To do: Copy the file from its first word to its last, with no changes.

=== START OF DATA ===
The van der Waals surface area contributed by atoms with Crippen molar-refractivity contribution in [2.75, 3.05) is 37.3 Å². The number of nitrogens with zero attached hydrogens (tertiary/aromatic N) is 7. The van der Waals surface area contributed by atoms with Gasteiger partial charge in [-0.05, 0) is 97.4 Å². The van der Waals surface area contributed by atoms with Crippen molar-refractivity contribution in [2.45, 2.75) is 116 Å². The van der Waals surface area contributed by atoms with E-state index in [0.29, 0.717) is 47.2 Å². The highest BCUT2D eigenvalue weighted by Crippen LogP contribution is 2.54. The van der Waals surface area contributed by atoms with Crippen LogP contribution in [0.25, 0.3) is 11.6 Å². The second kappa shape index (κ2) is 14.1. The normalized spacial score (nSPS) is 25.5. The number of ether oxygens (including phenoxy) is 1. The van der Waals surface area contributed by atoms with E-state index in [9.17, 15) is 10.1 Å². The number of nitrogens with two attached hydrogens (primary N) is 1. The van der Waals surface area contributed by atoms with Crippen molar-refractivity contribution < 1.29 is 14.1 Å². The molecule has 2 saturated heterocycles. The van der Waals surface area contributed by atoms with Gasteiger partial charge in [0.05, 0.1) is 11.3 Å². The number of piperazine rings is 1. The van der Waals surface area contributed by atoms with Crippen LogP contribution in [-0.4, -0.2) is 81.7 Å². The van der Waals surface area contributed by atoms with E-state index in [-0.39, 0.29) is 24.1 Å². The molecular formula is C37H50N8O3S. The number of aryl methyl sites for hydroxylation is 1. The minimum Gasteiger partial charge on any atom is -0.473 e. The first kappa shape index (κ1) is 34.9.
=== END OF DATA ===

The van der Waals surface area contributed by atoms with Crippen molar-refractivity contribution in [2.75, 3.05) is 37.3 Å². The number of nitrogens with zero attached hydrogens (tertiary/aromatic N) is 7. The van der Waals surface area contributed by atoms with Gasteiger partial charge in [-0.05, 0) is 97.4 Å². The van der Waals surface area contributed by atoms with Crippen molar-refractivity contribution in [2.45, 2.75) is 116 Å². The van der Waals surface area contributed by atoms with E-state index in [0.29, 0.717) is 47.2 Å². The highest BCUT2D eigenvalue weighted by Crippen LogP contribution is 2.54. The van der Waals surface area contributed by atoms with Crippen LogP contribution in [0.25, 0.3) is 11.6 Å². The second kappa shape index (κ2) is 14.1. The normalized spacial score (nSPS) is 25.5. The number of ether oxygens (including phenoxy) is 1. The van der Waals surface area contributed by atoms with E-state index in [9.17, 15) is 10.1 Å². The number of nitrogens with two attached hydrogens (primary N) is 1. The van der Waals surface area contributed by atoms with Crippen molar-refractivity contribution < 1.29 is 14.1 Å². The molecule has 2 saturated heterocycles. The van der Waals surface area contributed by atoms with Gasteiger partial charge in [0.05, 0.1) is 11.3 Å². The number of piperazine rings is 1. The van der Waals surface area contributed by atoms with Crippen LogP contribution in [-0.4, -0.2) is 81.7 Å². The van der Waals surface area contributed by atoms with E-state index in [-0.39, 0.29) is 24.1 Å². The molecular formula is C37H50N8O3S. The number of aryl methyl sites for hydroxylation is 1. The minimum Gasteiger partial charge on any atom is -0.473 e. The first kappa shape index (κ1) is 34.9.